A few years ago, my brother Ted and I traveled across Great Bear Lake in the Northwest Territories on snowmobiles en route to Uluhoktok, a village on the Arctic Circle. We drove through subzero temps and wicked winds. Ted and I would camp in tents and cabins, but before the trip I made sure I learned how to build a survival shelter if the situation were to call for it. Something with insulation, that’s easy to make and strong against the wind. Something like a quinzhee. Which looks something like this.
 Pile Shovel a mound of snow big enough for you to sit comfortably inside. The heavier the snow, the smaller your pile of snow has to be, but the tougher it’ll be to dig out. Take your time. You don’t want to build up a sweat.
 Stick Gather a bunch of sticks or branches and break them into foot-long lengths. Insert these all over the mound, about 7 or 8 inches deep. They will ensure that you leave the walls thick enough as you dig from the inside.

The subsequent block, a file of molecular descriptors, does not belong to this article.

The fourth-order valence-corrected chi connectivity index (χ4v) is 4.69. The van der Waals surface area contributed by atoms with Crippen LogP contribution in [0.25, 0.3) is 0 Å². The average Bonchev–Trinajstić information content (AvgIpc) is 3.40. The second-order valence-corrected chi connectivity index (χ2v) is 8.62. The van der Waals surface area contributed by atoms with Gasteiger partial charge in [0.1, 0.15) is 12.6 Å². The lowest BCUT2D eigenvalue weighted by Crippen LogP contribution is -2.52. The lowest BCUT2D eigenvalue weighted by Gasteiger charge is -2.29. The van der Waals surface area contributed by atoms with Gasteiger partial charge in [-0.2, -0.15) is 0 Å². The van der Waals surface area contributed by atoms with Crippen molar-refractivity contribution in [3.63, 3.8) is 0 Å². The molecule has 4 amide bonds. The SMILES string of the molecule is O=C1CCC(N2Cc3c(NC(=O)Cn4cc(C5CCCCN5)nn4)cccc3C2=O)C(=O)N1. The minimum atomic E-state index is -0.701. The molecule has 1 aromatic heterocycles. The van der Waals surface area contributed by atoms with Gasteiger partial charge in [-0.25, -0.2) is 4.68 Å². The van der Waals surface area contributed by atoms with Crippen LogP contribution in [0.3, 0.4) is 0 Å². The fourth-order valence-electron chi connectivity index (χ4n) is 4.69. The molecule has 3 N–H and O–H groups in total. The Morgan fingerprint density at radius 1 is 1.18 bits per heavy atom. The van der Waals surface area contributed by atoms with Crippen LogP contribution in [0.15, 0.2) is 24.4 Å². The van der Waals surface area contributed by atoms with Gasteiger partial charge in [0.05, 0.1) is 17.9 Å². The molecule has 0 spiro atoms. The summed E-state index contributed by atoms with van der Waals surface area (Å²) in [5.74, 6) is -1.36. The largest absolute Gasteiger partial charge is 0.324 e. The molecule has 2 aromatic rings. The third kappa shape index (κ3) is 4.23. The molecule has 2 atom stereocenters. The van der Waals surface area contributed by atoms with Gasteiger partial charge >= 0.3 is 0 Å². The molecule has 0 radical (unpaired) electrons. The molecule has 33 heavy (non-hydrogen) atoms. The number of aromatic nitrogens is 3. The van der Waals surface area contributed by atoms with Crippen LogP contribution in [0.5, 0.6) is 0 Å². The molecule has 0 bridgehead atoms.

Excavate Dig an entrance that’s just small enough for you to crawl into. A small shovel works best, as it’s easier to use in the small space and less likely to carve away too much from the walls. Stop digging when you hit the sticks. Roll a big snowball to use as a door, or use your backpack. Poke a hole through the roof for a chimney, and enjoy the warmth.
GEAR TIP: Voile XLM Avalanche Shovel
This shovel ($40; voile-usa.com) should be an essential for any snowmobile rider. The collapsible design allows for easy, quick stowing, and it can move plenty of snow. It’s great for digging away drifts and piles to set up your tent or emergency shelter. —J.B.